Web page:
As further evidence of this trend, other analysts have bet that the forthcoming iPad mini 2 will outsell the iPad 5 by a factor of 2:1, while Gartner itself recently said that most tablet buyers now prioritize price over brand name.
Gartner expects this trend to stay true over the holiday season, even if some tablet vendors are desperately hoping that hybrid tablets like Microsoft’s Surface and Lenovo’s Thinkpad Yoga, catch the public’s attention.
“While consumers will be bombarded with ads for the new ultra mobile devices, we expect their attention to be grabbed but not necessarily their money,” said Gartner research VP Carolina Milanesi.
The computer industry (and I include in this makers of smartphones, tablets, and traditional computers in whatever form factor) is currently agonizing over the commodification of the personal computer. By this I mean that while geeks and fanbois drool over esoteric pixel counts and multi-core processors, normal buyers (which means 95%-plus of them) just want something that works for them at the lowest price they can find consistent with a reasonable level of quality.
Good enough is…good enough. The Microsoft Surface products, for instance, will fall on their faces. The Surface RT will still be Dead. On. Arrival. , and the Surface Pro, with its astronomical pricing structure, won’t do a hell of a lot better.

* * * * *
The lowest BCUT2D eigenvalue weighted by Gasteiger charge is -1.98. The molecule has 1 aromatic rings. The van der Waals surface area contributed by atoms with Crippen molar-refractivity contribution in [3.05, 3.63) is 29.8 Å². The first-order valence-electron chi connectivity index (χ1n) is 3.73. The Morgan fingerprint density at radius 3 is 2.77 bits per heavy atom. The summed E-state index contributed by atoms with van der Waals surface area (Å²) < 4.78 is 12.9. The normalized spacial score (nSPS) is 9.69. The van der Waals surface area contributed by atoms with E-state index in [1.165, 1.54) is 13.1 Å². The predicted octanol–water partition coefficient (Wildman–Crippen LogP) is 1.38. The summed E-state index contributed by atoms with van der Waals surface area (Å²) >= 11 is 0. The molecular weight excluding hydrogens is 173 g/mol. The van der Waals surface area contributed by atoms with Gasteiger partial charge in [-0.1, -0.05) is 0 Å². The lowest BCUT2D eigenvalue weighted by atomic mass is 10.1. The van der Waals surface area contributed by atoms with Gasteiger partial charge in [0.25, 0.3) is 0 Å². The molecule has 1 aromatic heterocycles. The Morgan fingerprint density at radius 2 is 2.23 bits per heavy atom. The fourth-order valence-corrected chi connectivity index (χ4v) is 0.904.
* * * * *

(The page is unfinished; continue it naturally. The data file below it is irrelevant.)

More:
In the meantime, despite all the whining, smartphones will get bigger and tablets smaller, until they meld into a single appliance at an attractive price point that does most, or all, of what the buyer wants.
So why is the industry so worried? Because commodification means that customers look at an overall range of products regarded as being of similar quality (brand names, primarily), and then buy the cheapest ones. Oh, sure, there will still be luxury niche markets, but the bulk of sales will occur in the low to very low profit margin arena.
And that means crushing hits to bottom lines. Even mighty Apple, with the biggest profit margins in recent memory, will feel the pressure – and, in fact, already is, with the failure of the Apple iPhone 5C, an overpriced plastic re-do of last year’s phone.
So, keep it in mind: When it comes to consumer technology, “good enough” is the new hotness. And “cheap enough” is even hotter.